Traffic — and traffic cameras — are the main view at Montelucia.
Traffic — and traffic cameras — are the main view at Montelucia.
Todd Grossman

The Illusion of Seclusion in the Valley's Mountainside Homes

I can imagine living at the foot of a mountain. Except in my fantasy, it's a lush green mountain, not one of the dull, tan piles of rock of the Sonoran Desert. My mountain would be a sloped, slate-gray, moss-covered monolith spilling colossal shade trees onto the landscape below. No cactus; no gray-green creosote or saguaros. And mine would be the only house around for miles.

That is why I'm so confused by local housing developments that butt up against a mountain landmark. They're there deliberately, I know; it's not as if the developer bought a plot of land and — oops! — there was a mountain in the way, so he stopped building.

I know that developments like Montelucia are built about as close to a mountain as anything is going to get around here. In October 2003, the Phoenix City Council weighed in once and for all about the ecological health of preserved lands, and new zoning codes have the put the kibosh — thank goodness — on anyone plopping another housing development too terribly close to a mountain.



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But every time I drive by one of these places — especially, just lately, Montelucia, the one at the southeast corner of Tatum and Lincoln in Paradise Valley that hugs the hem of Camelback Mountain — I'm reminded of my long-ago neighbor, Dan, who once attempted to sell all his belongings so he could go hear Andrea Marcovicci sing at the Algonquin Oak Room in Manhattan. When I told him this seemed like an extreme plan, that maybe he should just buy one of her albums or something, he rolled his eyes and bleated (Dan was a bleater), "But I'll be in the same room with her!"

That's what Montelucia looks like to me: an Andrea Marcovicci concert. Andrea is the mountain, and the houses, clustered together, jostling one another to get as close as possible to their favorite singer, are the audience. I don't see Morocco, which is what my spouse says he's reminded of when he drives past the tiled Villas next to the Montelucia Resort & Spa, the part of this desert enclave that is currently in foreclosure. And I don't see "the whitewashed villages and sun-drenched hillsides of southern Spain's Andalusia region," which are what Montelucia's Web site says inspired the developer. I see an Andrea Marcovicci concert. One where the sightlines are terrible and the audience members are standing too close together. Probably they're perspiring.

Is it just me? I believe that paying a gazillion dollars (because you know these faux Spanish villas don't come cheap) for the privilege of living at the base of a mountain should afford one a really magnificent view. Of a mountain. But as far as I can tell, most of these houses don't. Or maybe each and every one of them does offer a mountain view, but it's clear that, the way some of them are situated, that view is from a bathroom window on the second floor.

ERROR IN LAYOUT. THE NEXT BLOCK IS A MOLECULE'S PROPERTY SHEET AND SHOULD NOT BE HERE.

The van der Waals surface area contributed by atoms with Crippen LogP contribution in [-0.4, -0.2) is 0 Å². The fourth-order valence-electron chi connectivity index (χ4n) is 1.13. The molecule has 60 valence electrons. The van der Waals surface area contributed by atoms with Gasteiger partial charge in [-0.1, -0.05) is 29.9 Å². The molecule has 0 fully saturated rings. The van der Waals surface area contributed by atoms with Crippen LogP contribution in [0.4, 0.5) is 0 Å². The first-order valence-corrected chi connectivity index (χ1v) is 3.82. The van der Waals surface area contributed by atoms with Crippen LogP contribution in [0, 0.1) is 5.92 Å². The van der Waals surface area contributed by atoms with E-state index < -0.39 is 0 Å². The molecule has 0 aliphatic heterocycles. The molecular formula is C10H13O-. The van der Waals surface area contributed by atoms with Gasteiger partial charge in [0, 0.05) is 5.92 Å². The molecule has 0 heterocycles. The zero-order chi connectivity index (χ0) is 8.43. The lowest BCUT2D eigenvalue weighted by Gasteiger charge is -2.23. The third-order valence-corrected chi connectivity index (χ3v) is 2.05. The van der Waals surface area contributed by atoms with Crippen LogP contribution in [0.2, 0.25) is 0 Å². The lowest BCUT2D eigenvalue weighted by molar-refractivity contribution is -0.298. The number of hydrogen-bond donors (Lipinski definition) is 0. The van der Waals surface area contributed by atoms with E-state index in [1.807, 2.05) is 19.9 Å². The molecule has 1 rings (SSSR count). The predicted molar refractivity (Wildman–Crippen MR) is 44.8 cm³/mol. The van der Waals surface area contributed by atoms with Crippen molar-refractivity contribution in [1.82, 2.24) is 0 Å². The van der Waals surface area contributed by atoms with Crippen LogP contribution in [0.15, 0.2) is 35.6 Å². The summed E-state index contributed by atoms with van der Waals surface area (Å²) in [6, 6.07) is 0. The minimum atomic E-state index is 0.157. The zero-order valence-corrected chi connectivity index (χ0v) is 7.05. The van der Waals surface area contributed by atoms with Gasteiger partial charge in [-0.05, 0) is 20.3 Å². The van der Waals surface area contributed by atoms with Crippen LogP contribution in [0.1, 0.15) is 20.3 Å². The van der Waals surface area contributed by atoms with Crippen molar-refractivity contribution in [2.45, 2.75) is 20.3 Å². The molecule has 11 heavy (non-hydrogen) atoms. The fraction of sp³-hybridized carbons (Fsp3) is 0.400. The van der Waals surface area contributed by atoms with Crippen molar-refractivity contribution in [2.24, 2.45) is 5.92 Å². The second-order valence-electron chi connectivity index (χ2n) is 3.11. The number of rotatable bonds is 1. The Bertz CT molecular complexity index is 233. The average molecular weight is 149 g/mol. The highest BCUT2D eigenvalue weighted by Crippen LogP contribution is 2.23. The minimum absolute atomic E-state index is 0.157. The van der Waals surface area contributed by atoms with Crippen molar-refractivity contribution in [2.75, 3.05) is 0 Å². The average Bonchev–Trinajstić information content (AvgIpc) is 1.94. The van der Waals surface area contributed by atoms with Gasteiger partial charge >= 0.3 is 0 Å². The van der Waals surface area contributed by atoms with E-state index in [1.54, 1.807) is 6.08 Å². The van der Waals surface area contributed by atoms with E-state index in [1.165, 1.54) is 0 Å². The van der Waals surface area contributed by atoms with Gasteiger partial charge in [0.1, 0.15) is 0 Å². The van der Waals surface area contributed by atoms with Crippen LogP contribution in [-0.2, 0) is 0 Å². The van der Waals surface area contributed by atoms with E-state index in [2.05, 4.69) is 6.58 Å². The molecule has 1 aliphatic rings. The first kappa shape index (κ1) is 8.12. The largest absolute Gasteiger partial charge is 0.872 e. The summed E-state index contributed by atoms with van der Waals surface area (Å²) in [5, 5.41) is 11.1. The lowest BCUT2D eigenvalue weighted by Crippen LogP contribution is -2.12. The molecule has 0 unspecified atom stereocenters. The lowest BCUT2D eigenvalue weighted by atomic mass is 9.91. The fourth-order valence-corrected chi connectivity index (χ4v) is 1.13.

The house at the corner of Lincoln and Tatum especially bugs me; those poor people have an uninterrupted view of non-stop traffic on two of the city's busiest surface roads; the sign announcing the Intercontinental Montelucia Resort and Spa (the housing development's sister, right next door) and the traffic cameras that stands practically in their front yard. At that price point, I'd need a mountain right in my entry hall to make up for that kind of interference.

"But what you're seeing is the back of the house," Kirsten Schaefer, Montelucia's public relations flack, assured me when I phoned to ask a lot of dumb questions about why anyone would want to live in the shadow of a mountain they can't possibly see. "All of the homes are built courtyard-style, so they all face inward. They're looking toward the mountain and our resort."

But I've walked the perimeter of this development on more than one occasion, I told Kirsten. I've driven by it numerous times. There's no way a single-level home set that close to a mountain can actually have much of a mountain view, I insisted.

"Well," she politely demurred, "I would say some of the houses in our development probably have partial or obstructed views, especially those that are tucked back from the mountain. From their patios and terraces, they would have what we call a mountain presence."

Oh. Of course! A mountain presence. Because apparently Camelback Mountain emits an aura. You're in your kitchen, say, making a blender drink or buttering a scone, and you can feel Camelback Mountain loitering outside your service porch. Maybe it even makes an inaudible sound that only your parakeet can hear.

I figured that to be fair, I should drive out to Las Sendas, the "nationally acclaimed community of the year" out in Mesa. I visited this 2,500-acre planned community when it was new and marveled at the placement of its model homes and the proximity of the desert, which provided a kind of natural landscaping to the entire development. This place, in my memory, was the antithesis of Montelucia's crammed-together community. Las Sendas, I recalled, featured large lots and a real commitment to showing off the desert to people who dream of living like coyotes among the prickly pears.

Things have changed at Las Sendas. Apparently its several design awards and national notoriety have made it super-popular — more like a Bette Midler arena concert than an Andrea Marcovicci cabaret performance — because it's just as crowded as Montelucia. The desert is still out there, wrapping its big, hot arms around this sand-colored development. But the lovely model homes I remember have been filled in with less outstanding homes on postage-stamp-size lots. The only desert I saw was the landscaping in people's yards and along the roads there.

At least there are no traffic cameras.


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